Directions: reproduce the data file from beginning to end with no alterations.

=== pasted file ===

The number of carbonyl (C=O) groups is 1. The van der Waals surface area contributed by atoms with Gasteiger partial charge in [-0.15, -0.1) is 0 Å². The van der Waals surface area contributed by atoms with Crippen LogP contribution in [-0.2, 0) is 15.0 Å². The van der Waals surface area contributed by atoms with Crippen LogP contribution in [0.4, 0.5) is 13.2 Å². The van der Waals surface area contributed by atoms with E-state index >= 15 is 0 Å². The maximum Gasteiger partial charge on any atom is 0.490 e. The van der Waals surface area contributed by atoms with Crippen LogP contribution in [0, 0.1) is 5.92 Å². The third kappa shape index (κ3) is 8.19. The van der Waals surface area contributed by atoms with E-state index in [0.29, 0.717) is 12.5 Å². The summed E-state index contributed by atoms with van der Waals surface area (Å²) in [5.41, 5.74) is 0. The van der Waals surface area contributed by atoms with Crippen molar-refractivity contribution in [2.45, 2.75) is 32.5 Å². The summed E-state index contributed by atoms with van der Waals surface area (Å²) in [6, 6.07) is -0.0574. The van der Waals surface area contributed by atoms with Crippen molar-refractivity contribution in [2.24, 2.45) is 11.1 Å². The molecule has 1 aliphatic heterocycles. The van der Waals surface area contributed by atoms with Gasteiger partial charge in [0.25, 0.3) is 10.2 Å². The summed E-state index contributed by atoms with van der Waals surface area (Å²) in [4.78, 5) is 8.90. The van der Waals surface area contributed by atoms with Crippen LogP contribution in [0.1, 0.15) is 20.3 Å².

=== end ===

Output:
The number of carbonyl (C=O) groups is 1. The van der Waals surface area contributed by atoms with Gasteiger partial charge in [-0.15, -0.1) is 0 Å². The van der Waals surface area contributed by atoms with Crippen LogP contribution in [-0.2, 0) is 15.0 Å². The van der Waals surface area contributed by atoms with Crippen LogP contribution in [0.4, 0.5) is 13.2 Å². The van der Waals surface area contributed by atoms with E-state index >= 15 is 0 Å². The maximum Gasteiger partial charge on any atom is 0.490 e. The van der Waals surface area contributed by atoms with Crippen LogP contribution in [0, 0.1) is 5.92 Å². The third kappa shape index (κ3) is 8.19. The van der Waals surface area contributed by atoms with E-state index in [0.29, 0.717) is 12.5 Å². The summed E-state index contributed by atoms with van der Waals surface area (Å²) in [5.41, 5.74) is 0. The van der Waals surface area contributed by atoms with Crippen molar-refractivity contribution in [2.45, 2.75) is 32.5 Å². The summed E-state index contributed by atoms with van der Waals surface area (Å²) in [6, 6.07) is -0.0574. The van der Waals surface area contributed by atoms with Crippen molar-refractivity contribution in [2.24, 2.45) is 11.1 Å². The molecule has 1 aliphatic heterocycles. The van der Waals surface area contributed by atoms with Gasteiger partial charge in [0.25, 0.3) is 10.2 Å². The summed E-state index contributed by atoms with van der Waals surface area (Å²) in [4.78, 5) is 8.90. The van der Waals surface area contributed by atoms with Crippen LogP contribution in [0.1, 0.15) is 20.3 Å².